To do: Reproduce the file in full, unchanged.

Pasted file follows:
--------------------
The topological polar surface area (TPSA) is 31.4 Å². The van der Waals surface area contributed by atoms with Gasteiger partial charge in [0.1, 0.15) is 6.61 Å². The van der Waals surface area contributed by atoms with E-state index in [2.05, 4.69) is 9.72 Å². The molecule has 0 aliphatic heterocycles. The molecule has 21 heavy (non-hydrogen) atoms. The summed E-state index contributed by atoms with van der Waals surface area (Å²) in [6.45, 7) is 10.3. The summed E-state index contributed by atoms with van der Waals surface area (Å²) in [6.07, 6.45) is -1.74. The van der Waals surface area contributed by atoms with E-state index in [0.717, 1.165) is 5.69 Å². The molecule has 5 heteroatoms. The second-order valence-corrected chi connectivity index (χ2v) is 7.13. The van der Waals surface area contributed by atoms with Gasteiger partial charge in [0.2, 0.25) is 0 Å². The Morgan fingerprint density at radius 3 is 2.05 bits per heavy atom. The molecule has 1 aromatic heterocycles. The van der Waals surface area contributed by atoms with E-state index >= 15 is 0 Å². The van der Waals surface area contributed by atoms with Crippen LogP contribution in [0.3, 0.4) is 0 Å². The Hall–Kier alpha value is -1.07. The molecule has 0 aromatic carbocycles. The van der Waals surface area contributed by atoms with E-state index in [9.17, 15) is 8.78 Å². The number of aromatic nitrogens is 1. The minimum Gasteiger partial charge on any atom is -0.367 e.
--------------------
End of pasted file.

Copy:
The topological polar surface area (TPSA) is 31.4 Å². The van der Waals surface area contributed by atoms with Gasteiger partial charge in [0.1, 0.15) is 6.61 Å². The van der Waals surface area contributed by atoms with E-state index in [2.05, 4.69) is 9.72 Å². The molecule has 0 aliphatic heterocycles. The molecule has 21 heavy (non-hydrogen) atoms. The summed E-state index contributed by atoms with van der Waals surface area (Å²) in [6.45, 7) is 10.3. The summed E-state index contributed by atoms with van der Waals surface area (Å²) in [6.07, 6.45) is -1.74. The van der Waals surface area contributed by atoms with E-state index in [0.717, 1.165) is 5.69 Å². The molecule has 5 heteroatoms. The second-order valence-corrected chi connectivity index (χ2v) is 7.13. The van der Waals surface area contributed by atoms with Gasteiger partial charge in [0.2, 0.25) is 0 Å². The Morgan fingerprint density at radius 3 is 2.05 bits per heavy atom. The molecule has 1 aromatic heterocycles. The van der Waals surface area contributed by atoms with E-state index >= 15 is 0 Å². The van der Waals surface area contributed by atoms with Crippen LogP contribution in [0.3, 0.4) is 0 Å². The Hall–Kier alpha value is -1.07. The molecule has 0 aromatic carbocycles. The van der Waals surface area contributed by atoms with E-state index in [9.17, 15) is 8.78 Å². The number of aromatic nitrogens is 1. The minimum Gasteiger partial charge on any atom is -0.367 e.